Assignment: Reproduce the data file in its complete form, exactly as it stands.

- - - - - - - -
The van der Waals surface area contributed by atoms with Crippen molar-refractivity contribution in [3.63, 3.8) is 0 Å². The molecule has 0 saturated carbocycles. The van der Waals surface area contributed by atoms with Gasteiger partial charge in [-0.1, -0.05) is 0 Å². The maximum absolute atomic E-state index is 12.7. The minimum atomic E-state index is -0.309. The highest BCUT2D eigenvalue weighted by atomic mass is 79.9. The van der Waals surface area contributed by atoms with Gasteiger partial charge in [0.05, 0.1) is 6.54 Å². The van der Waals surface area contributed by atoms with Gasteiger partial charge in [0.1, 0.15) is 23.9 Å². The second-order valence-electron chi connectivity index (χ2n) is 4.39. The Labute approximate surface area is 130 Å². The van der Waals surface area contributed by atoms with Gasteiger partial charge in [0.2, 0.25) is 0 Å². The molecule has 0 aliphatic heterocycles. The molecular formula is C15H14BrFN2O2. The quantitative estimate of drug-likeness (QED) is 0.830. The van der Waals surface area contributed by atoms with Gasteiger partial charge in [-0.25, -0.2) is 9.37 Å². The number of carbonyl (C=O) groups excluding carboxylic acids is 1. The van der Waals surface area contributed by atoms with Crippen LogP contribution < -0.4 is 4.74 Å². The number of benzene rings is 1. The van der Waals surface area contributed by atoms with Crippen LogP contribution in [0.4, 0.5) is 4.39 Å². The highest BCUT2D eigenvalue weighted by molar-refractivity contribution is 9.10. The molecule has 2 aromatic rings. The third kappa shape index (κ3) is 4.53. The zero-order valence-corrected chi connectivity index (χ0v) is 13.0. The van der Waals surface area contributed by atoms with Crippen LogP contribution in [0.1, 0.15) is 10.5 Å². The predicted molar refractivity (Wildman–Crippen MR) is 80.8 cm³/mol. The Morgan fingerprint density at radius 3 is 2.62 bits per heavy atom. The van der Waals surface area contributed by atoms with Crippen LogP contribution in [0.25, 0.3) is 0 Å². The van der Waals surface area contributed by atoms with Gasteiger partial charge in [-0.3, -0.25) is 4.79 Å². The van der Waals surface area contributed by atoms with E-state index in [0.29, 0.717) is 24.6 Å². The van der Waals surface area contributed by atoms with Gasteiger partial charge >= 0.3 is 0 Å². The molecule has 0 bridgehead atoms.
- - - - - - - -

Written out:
The van der Waals surface area contributed by atoms with Crippen molar-refractivity contribution in [3.63, 3.8) is 0 Å². The molecule has 0 saturated carbocycles. The van der Waals surface area contributed by atoms with Gasteiger partial charge in [-0.1, -0.05) is 0 Å². The maximum absolute atomic E-state index is 12.7. The minimum atomic E-state index is -0.309. The highest BCUT2D eigenvalue weighted by atomic mass is 79.9. The van der Waals surface area contributed by atoms with Gasteiger partial charge in [0.05, 0.1) is 6.54 Å². The van der Waals surface area contributed by atoms with Gasteiger partial charge in [0.1, 0.15) is 23.9 Å². The second-order valence-electron chi connectivity index (χ2n) is 4.39. The Labute approximate surface area is 130 Å². The van der Waals surface area contributed by atoms with Gasteiger partial charge in [0.2, 0.25) is 0 Å². The molecule has 0 aliphatic heterocycles. The molecular formula is C15H14BrFN2O2. The quantitative estimate of drug-likeness (QED) is 0.830. The van der Waals surface area contributed by atoms with Gasteiger partial charge in [-0.25, -0.2) is 9.37 Å². The number of carbonyl (C=O) groups excluding carboxylic acids is 1. The van der Waals surface area contributed by atoms with Crippen LogP contribution < -0.4 is 4.74 Å². The number of benzene rings is 1. The van der Waals surface area contributed by atoms with Crippen LogP contribution in [0.4, 0.5) is 4.39 Å². The highest BCUT2D eigenvalue weighted by molar-refractivity contribution is 9.10. The molecule has 2 aromatic rings. The third kappa shape index (κ3) is 4.53. The zero-order valence-corrected chi connectivity index (χ0v) is 13.0. The van der Waals surface area contributed by atoms with Crippen LogP contribution in [0.1, 0.15) is 10.5 Å². The predicted molar refractivity (Wildman–Crippen MR) is 80.8 cm³/mol. The Morgan fingerprint density at radius 3 is 2.62 bits per heavy atom. The van der Waals surface area contributed by atoms with Crippen LogP contribution in [0.25, 0.3) is 0 Å². The van der Waals surface area contributed by atoms with Gasteiger partial charge in [-0.3, -0.25) is 4.79 Å². The van der Waals surface area contributed by atoms with E-state index in [0.29, 0.717) is 24.6 Å². The van der Waals surface area contributed by atoms with Gasteiger partial charge >= 0.3 is 0 Å². The molecule has 0 bridgehead atoms.